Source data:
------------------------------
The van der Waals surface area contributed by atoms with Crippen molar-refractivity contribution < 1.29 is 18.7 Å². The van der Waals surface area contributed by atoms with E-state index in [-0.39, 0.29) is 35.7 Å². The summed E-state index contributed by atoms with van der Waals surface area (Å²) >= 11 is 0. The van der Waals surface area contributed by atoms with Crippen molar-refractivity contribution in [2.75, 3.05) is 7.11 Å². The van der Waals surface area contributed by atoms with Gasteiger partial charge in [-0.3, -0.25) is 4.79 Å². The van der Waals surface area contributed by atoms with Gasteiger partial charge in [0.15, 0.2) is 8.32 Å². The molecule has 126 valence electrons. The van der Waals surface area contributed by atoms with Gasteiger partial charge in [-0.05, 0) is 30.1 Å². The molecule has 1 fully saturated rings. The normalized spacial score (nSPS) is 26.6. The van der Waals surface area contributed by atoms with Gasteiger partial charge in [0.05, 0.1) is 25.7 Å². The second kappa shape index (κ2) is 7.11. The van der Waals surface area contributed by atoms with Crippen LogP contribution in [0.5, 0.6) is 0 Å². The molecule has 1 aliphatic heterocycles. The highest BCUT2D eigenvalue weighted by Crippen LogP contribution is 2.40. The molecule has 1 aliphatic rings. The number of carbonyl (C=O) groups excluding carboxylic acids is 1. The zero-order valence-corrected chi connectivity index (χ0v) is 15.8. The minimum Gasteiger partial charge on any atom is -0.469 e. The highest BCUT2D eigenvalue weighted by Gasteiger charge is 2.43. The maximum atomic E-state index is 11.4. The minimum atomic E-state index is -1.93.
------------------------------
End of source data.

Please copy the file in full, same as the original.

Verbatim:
The van der Waals surface area contributed by atoms with Crippen molar-refractivity contribution < 1.29 is 18.7 Å². The van der Waals surface area contributed by atoms with E-state index in [-0.39, 0.29) is 35.7 Å². The summed E-state index contributed by atoms with van der Waals surface area (Å²) >= 11 is 0. The van der Waals surface area contributed by atoms with Crippen molar-refractivity contribution in [2.75, 3.05) is 7.11 Å². The van der Waals surface area contributed by atoms with Gasteiger partial charge in [-0.3, -0.25) is 4.79 Å². The van der Waals surface area contributed by atoms with Gasteiger partial charge in [0.15, 0.2) is 8.32 Å². The molecule has 126 valence electrons. The van der Waals surface area contributed by atoms with Gasteiger partial charge in [-0.05, 0) is 30.1 Å². The molecule has 1 fully saturated rings. The normalized spacial score (nSPS) is 26.6. The van der Waals surface area contributed by atoms with Gasteiger partial charge in [0.05, 0.1) is 25.7 Å². The second kappa shape index (κ2) is 7.11. The van der Waals surface area contributed by atoms with Crippen LogP contribution in [0.5, 0.6) is 0 Å². The molecule has 1 aliphatic heterocycles. The highest BCUT2D eigenvalue weighted by Crippen LogP contribution is 2.40. The molecule has 1 aliphatic rings. The number of carbonyl (C=O) groups excluding carboxylic acids is 1. The zero-order valence-corrected chi connectivity index (χ0v) is 15.8. The minimum Gasteiger partial charge on any atom is -0.469 e. The highest BCUT2D eigenvalue weighted by Gasteiger charge is 2.43. The maximum atomic E-state index is 11.4. The minimum atomic E-state index is -1.93.